Children barely a year old learn differently when under stress, a newly published study suggests, becoming less flexible and creative. Although the study used a small sample and a fairly artificial learning set-up, the work adds to evidence that stressful environments favor repetitive learning over creativity.
Stressful situations are known to make adults act more habitually, holding onto familiar choices even when alternatives would serve them better. Sabine Seehagen of Ruhr University Bochum wanted to see whether the same applies for young children. Naturally, there are ethical limits on how stressful a lab environment can be made for young subjects, but even a situation children encounter often was potent enough.
The “stressed” infants were separated from their parents and familiar toys and were introduced to a strange person and toy. They were then shown two buttons that lit up and made noises when pushed. After being shown that both buttons worked, access to one button was blocked by a screen, leading the children to push the other repeatedly. Eventually the second button became available again, but neither button worked.
A control group got the same buttons, but had played with a parent and their favorite toys beforehand, not a stranger.
The levels of cortisol, a stress hormone, were notably higher in those who interacted with the stranger, and this groups showed other signs of stress, such as crying longer. Previous studies have produced inconsistent results as to whether infants have the same cortisol response to short-term psychological stress as seen in adults.
Seehagen’s more novel finding, reported in the journal PNAS, is that the stressed children continued to push the button they were familiar with, despite it no longer producing the desired result. More relaxed children, on the other hand, were much more likely to experiment with the button they didn't know, once they established the other one didn’t. For the first twenty seconds the two groups' behavior was quite similar, but subsequently the unstressed infants tried changing buttons, while the stressed ones just kept pushing the one they were used to.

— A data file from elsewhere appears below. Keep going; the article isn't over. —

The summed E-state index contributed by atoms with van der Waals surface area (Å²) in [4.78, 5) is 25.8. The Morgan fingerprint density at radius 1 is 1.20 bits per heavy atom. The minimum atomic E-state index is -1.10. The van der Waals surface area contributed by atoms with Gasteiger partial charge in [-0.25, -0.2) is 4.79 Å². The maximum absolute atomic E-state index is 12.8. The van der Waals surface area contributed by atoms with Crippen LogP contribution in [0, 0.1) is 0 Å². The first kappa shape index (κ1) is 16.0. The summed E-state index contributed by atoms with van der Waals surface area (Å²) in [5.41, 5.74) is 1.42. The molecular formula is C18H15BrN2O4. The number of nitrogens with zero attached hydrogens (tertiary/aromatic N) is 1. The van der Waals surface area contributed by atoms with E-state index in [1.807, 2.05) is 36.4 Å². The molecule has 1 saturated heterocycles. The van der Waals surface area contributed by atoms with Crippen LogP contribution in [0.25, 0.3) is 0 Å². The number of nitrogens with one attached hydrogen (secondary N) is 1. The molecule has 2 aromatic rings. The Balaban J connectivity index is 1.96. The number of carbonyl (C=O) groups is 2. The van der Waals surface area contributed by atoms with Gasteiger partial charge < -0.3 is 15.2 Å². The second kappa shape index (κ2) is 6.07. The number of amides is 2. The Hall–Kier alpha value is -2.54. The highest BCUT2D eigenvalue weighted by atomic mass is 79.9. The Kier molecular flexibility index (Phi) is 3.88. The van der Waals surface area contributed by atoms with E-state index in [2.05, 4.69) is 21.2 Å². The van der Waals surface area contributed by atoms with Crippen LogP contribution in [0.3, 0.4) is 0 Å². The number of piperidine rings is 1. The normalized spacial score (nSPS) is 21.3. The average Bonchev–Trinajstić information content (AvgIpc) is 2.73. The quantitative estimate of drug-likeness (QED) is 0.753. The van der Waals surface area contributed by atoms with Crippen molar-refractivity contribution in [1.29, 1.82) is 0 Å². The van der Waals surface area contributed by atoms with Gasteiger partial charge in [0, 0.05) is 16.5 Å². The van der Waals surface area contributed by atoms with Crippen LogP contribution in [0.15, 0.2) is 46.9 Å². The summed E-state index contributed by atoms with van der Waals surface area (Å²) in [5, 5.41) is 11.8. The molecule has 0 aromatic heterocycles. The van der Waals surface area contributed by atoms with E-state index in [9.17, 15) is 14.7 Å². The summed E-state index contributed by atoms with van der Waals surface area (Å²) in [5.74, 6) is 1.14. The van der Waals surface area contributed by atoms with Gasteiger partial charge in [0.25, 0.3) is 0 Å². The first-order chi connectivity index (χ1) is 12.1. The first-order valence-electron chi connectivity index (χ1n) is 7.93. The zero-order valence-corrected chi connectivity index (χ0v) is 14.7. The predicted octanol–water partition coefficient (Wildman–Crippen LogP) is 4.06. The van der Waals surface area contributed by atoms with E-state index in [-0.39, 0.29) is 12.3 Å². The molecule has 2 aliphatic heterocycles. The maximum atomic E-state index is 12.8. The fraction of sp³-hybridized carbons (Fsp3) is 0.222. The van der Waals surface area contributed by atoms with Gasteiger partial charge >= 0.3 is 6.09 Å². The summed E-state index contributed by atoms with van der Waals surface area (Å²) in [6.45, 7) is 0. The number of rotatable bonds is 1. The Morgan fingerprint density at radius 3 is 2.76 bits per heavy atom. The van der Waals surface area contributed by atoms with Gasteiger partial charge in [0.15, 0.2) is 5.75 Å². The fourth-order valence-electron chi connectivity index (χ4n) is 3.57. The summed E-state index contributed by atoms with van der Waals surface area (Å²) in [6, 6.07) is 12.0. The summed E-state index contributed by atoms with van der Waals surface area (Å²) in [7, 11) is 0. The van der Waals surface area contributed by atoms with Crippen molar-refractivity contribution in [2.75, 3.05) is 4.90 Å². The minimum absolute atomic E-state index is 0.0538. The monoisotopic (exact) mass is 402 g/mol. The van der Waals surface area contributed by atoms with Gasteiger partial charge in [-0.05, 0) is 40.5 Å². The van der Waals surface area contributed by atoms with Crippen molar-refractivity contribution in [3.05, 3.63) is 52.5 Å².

The paper notes, “Infants in the stress condition did not engage to a lesser degree with the buttons during the test nor learn the actions generally more slowly than did infants in the no-stress condition. Thus, the effect of stress on infants’ behavior was highly specific.”
On its own the experiment's power was quite limited, with only 26 infants involved. However, it adds to existing evidence that stressful environments discourage flexible learning. Old style teaching methods where children were encouraged to fear their teachers, or fellow pupils, may have been effective for the rigid rote learning favored at the time, but apparently don’t fit well with a world in which children need to learn to experiment.
While in this case Seehagen’s findings suggest that infants’ learning behavior resembles that of adults, she made headlines earlier this year with the finding that babies were more likely to remember information if they sleep immediately afterward, a situation less well understood in adults.